Skip to main content

Red Dead Redemption 2's Australian rating application could be for PC (updated)

(Image credit: Rockstar Games)

Update: The mysterious Red Dead Redemption 2 listing on the Australian Classification Board's website has been updated since I wrote about it yesterday. It was refused classification before, but now it appears to have been approved. It's received an age rating of MA 15+. There haven't been any other changes, however, and it still doesn't mention PC. 

Original story: The possibility of an impending Red Dead Redemption 2 PC port has once again reared its head, this time thanks to a listing on the Australian Classification Board's website. 

Red Dead Redemption 2's application was submitted by the IARC, an international classification system that partially automates the process of getting a rating, rather than Rockstar. On August 20, it was refused a classification, though the reason isn't listed. 

There's no mention of the PC version on the website, though new versions are one of the main reasons a game would need to be classified again. This recently happened with DayZ's physical version, which was also refused classification. In that case, even the digital version had to be removed from sale, though it's not clear if the console versions of Red Dead Redemption 2 will be similarly affected. The previous application in 2018 was successful, netting it an MA 15+.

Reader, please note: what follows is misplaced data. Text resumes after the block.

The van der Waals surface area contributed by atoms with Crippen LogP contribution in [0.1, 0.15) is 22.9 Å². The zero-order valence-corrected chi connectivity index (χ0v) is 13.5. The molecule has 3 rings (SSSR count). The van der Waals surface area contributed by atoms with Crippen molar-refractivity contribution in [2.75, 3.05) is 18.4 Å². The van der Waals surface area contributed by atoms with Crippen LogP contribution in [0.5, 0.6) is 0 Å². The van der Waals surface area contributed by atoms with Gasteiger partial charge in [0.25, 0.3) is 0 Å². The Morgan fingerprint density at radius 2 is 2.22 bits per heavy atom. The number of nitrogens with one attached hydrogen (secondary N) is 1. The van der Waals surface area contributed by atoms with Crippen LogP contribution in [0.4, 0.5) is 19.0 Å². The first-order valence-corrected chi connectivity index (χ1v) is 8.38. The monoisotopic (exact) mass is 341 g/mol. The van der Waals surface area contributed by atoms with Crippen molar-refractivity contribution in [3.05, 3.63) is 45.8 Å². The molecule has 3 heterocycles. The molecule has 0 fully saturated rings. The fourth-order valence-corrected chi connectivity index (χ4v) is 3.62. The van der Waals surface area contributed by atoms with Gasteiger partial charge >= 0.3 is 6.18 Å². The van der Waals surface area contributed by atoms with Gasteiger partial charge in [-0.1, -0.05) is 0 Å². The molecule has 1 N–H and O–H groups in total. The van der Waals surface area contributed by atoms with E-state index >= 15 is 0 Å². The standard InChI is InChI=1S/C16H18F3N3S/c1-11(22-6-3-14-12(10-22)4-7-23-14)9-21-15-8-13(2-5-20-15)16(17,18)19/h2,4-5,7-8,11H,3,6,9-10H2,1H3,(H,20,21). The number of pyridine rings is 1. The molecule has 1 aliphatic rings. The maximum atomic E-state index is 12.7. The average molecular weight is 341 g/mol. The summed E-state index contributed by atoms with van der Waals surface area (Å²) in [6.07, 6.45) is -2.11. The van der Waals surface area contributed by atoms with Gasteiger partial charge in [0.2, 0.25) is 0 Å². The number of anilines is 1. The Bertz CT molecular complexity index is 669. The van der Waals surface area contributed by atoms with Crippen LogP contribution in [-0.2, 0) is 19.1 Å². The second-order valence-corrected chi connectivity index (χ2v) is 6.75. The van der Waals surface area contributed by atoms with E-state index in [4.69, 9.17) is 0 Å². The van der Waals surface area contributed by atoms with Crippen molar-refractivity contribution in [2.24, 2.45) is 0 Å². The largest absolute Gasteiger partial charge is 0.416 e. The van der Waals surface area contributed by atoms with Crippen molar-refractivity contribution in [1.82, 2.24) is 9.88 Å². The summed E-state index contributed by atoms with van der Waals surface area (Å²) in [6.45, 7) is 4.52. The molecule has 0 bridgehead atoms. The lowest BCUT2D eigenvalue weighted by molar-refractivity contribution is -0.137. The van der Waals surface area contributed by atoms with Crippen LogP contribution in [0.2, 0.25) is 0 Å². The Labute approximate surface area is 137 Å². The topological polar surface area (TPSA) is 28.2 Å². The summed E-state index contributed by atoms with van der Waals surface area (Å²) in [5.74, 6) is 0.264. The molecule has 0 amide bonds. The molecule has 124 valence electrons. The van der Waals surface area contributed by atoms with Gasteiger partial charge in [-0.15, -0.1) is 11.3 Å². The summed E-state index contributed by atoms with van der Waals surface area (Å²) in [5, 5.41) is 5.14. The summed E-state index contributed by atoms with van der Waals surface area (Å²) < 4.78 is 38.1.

This doesn't necessarily indicate that the PC version will contain anything additional that the board finds objectionable. When DayZ was refused classification, it was over elements of the game that had existed when it was originally rated. 

Rumours and hints of a port have been flying around since last year, including evidence straight from Rockstar's Social Club website. Some have been debunked, but at this point there's so much pointing to a port that it's more a question of when it's going to happen. 

It could be soon. The surprise launch of the Rockstar Games Launcher last week suggests that Rockstar has something new to put on it. There's not much to it right now, but this could be a trial run before it attempts to actually launch a game on it. 

Fraser is the sole inhabitant of PC Gamer's mythical Scottish office, conveniently located in his flat. He spends most of his time wrangling the news, but sometimes he sneaks off to write lots of words about strategy games.